How The 'White Princess' Showrunner & Cast Strived For Historical Accuracy
If you loved Philippa Gregory's 2013 novel, The White Princess (*raises my hand*), chances are you're clamoring to see it come to life on the small screen. Starz has got us covered, and the historical fiction TV series premieres on Sunday, April 16. The eight-episode season will focus on Elizabeth of York, and Henry VII, and the war that may very well tear their entire kingdom apart. The series is described as historical fiction, but how historically accurate is Starz's The White Princess?
The series won't be a history lesson. But, in an interview with Bustle, showrunner Emma Frost credits Gregory with her ability to piece together historical events that are often ignored — especially when women are involved. "What [Gregory] was actually able to dig up is quite piecemeal because history is always about the men and the victors and... no one really cares about what happened to the women, which is why we wanted to make shows like this," she explains, adding that Gregory is first and foremost a historian.
Gregory's novel was also a work of historical fiction, so Frost says she approached it the way she would if adapting any other novel. The book was written from the point of view of Elizabeth of York, and Frost made an effort to educate herself about Henry VII in order to make the series itself better-rounded.
Frost notes that, when a historian tapped to advise the show told her that people of color simply didn't exist in Tudor England, she sensed something was off — and her team's research proved correct. "What we actually found out was there were people of color in England from incredibly early history and their lives were recorded, and actually, racism didn’t exist in the way that it did later in the period of the show," Frost says. "There weren’t very many people of color, but there were some. And therefore, I made a point that we did cast some people of color in the show, only in small ways because it wouldn’t be accurate to go more than that. But it was really important to me to say, where it’s a show that we are trying to reclaim history for people who have been excluded from it, that’s not just women, that’s also people of color."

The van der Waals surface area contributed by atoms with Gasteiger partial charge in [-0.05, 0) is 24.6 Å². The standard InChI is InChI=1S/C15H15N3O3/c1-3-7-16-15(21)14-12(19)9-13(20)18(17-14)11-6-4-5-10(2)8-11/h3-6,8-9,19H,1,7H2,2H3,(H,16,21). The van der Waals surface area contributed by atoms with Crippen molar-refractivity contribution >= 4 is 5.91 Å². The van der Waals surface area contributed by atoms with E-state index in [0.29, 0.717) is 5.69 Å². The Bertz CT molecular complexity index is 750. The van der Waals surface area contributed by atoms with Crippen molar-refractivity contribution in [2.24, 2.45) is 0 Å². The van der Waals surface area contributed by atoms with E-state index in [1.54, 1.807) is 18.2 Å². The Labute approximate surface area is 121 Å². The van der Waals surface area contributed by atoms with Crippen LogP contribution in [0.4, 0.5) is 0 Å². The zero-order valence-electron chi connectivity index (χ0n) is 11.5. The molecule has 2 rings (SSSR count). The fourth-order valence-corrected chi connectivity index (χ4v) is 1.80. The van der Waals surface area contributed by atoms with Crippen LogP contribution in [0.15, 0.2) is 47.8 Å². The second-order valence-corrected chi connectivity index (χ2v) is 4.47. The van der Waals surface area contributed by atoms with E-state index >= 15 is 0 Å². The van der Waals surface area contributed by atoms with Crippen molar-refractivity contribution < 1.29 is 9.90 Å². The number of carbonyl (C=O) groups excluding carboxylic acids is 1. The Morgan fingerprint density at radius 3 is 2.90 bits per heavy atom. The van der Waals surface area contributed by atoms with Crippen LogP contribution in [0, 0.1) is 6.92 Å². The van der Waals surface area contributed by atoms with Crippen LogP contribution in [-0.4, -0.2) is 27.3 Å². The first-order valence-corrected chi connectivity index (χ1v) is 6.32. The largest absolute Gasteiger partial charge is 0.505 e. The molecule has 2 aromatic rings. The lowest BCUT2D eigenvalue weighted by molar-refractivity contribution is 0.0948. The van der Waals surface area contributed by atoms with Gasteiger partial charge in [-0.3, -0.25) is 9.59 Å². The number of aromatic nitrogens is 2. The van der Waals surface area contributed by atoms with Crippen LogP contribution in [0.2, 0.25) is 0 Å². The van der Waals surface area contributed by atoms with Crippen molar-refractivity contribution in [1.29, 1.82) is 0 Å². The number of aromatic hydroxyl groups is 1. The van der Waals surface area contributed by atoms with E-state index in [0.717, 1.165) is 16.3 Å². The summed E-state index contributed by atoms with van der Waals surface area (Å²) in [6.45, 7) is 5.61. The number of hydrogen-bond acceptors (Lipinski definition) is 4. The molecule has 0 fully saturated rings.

Frost and her team weren't the only people who conducted historical research for The White Princess. Jodie Comer, who plays Elizabeth of York on the series, tells Bustle that she did as much research as possible, and then used the gaps in available information to make the character her own. "I researched so much and then I kind of just took advantage of the freedom and the fact that nobody knows her," Comer says. "So, you still have, you know, you can still create her personality, and her likes and dislikes and her mannerisms... there’s still a lot of freedom there even though you can search for the kind of facts and figures, and that’s how I approached it."
Jacob Collins-Levy, who plays Henry VII, echoed similar sentiments. "You don’t have the luxury of watching video footage of these people, obviously... and so, for me, I read two biographies mainly and you just have to build a character," he says. "Instead of the hard facts, you get, sometimes, like a sentence that gives you an image of what they were like. And you just draw from there, that one image and you can read hundreds of pages in one biography before you find that one little thing and that can be a clue for building a personality and building the character."
Because there was no video footage, Collins-Levy appreciated the fact that artistic license could be taken. Comparing The White Princess to Netflix's The Crown, he observes that working off footage may have added pressure. "It was kind of like... you realize I can kind of make this my own," he says.
The White Princess may not be a history lesson (after all, it's called "historical fiction" for a reason), but it serves an incredibly important purpose — it places a spotlight on female historical figures who have been ignored for far too long.
Additional reporting by Samantha Rullo